According to researchers at the University of Alberta and McGill University, Pennsylvania’s Department of Environmental Protection (DEP) may have missed over 15,000 wells when figuring out how to apply the impact fee mandated in the state’s new law, Act 13, says the Scranton Times-Tribune. If true, Pennsylvania may miss out on up to $303 million in revenue from impact fees in 2012. Naturally the DEP disputes any incompetence or wrongdoing, insisting that it followed the intent of Act 13, which was only to apply to wells in the Marcellus and Utica shale formations.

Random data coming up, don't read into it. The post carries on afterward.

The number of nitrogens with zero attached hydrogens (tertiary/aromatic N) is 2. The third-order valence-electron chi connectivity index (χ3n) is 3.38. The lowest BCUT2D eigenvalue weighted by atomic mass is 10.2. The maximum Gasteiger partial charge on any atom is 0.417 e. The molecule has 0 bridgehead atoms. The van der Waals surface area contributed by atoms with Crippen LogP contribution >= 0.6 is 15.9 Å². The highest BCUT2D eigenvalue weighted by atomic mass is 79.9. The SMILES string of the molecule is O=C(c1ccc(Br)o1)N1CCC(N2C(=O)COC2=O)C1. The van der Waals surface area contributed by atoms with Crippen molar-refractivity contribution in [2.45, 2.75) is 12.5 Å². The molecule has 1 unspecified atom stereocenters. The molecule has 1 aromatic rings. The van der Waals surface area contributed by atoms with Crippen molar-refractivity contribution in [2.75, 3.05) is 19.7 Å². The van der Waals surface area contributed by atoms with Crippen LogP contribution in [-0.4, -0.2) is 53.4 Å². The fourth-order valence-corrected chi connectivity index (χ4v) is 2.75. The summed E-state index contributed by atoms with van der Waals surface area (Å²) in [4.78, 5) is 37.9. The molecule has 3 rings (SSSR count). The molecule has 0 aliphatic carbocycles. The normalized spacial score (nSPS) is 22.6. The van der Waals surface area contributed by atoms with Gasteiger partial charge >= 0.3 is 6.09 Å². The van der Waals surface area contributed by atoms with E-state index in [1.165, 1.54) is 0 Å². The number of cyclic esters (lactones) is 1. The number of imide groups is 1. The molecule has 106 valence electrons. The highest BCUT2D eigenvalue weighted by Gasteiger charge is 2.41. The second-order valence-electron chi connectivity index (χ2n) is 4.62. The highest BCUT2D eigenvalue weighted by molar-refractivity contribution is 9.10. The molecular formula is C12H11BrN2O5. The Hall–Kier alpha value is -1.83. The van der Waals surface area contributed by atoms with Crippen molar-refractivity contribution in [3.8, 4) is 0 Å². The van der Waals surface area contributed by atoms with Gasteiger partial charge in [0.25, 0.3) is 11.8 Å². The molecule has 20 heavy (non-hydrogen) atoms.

Nonetheless, recently elected Auditor General Eugene DePasquale intends to conduct a performance audit of the way in which the state’s DEP has regulated Marcellus Shale. Just to be on the safe side. Citing some of the areas that might need oversight – environmental degradation, community health issues, and management of the state’s natural resources – he said he didn’t want to see some of the mistakes of past energy booms, which left devastation in its tracks, repeated in Pennsylvania.
The audit will “make sure the department has all the appropriate resources they can to do their job to protect our water and our land,” said DePasquale.